He also said that he doubted that a young band was entitled to consideration on its merits until it has paid its dues. "If a band is just starting out do you think they are seriously eligible for a folk award?" he asked. Not unless they're really good, I replied. But it would also be good if the structure of the industry and its marketing were transparent enough for them to be able to make their way. Especially since the internet has turned the music industry on its head.

We returned to the idea that only someone wealthy would be able to lobby 170 people, as if it would be expensive. I thought (a) he may not have heard of burning CDs or sound cloud and (b) if your career is at stake you invest in it. This may be a thought that only someone who's had to pay back student loans would take seriously though.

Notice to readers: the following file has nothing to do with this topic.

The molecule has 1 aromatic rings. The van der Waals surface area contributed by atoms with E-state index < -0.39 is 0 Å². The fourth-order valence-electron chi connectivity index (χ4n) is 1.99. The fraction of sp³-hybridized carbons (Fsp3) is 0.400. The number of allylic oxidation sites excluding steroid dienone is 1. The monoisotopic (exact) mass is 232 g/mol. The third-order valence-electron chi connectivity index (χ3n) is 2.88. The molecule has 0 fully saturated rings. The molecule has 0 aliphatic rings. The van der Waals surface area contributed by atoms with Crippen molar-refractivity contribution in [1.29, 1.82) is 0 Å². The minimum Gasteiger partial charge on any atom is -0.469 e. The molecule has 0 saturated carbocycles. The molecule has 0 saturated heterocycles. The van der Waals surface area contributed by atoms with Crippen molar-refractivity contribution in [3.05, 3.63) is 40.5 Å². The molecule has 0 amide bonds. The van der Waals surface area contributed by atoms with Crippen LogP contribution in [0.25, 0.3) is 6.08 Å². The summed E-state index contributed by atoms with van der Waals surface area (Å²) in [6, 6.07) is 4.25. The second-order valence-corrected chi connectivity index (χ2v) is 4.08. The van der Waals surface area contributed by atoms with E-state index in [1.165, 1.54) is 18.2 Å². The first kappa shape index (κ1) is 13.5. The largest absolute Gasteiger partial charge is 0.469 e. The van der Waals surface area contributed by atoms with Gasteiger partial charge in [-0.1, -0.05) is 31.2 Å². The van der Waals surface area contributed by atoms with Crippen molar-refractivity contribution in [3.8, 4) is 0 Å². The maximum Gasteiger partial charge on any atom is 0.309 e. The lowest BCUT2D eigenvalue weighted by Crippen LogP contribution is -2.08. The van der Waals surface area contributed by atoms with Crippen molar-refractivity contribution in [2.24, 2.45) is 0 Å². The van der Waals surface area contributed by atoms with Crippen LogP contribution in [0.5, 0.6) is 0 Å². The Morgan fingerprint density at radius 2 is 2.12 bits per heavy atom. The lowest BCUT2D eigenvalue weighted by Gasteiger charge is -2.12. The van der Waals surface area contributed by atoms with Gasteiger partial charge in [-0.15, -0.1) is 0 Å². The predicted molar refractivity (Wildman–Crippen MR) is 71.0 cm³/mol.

I asked whether he'd heard of a terrific live folk band called The Destroyers. "Why haven't they sent us their album?" he asked. I was really quite surprised. "Perhaps they didn't know who to send it to?" I offered.

They may have done, as far as I know, but they play mainly in cities - not folk clubs - and there is no sign of any kind of management on their website, so they may not be on his radar even though they've been around for five years.

Earlier in the day I'd been sent a link to this page on the BBC website relating to compliance when running BBC awards ceremonies. It makes interesting reading, especially the parts about transparency (near the top) and, section three, about the judging: "The judging system should normally be clearly explained to the audience and must be explained to entrants via on-air/online announcement and the terms and conditions."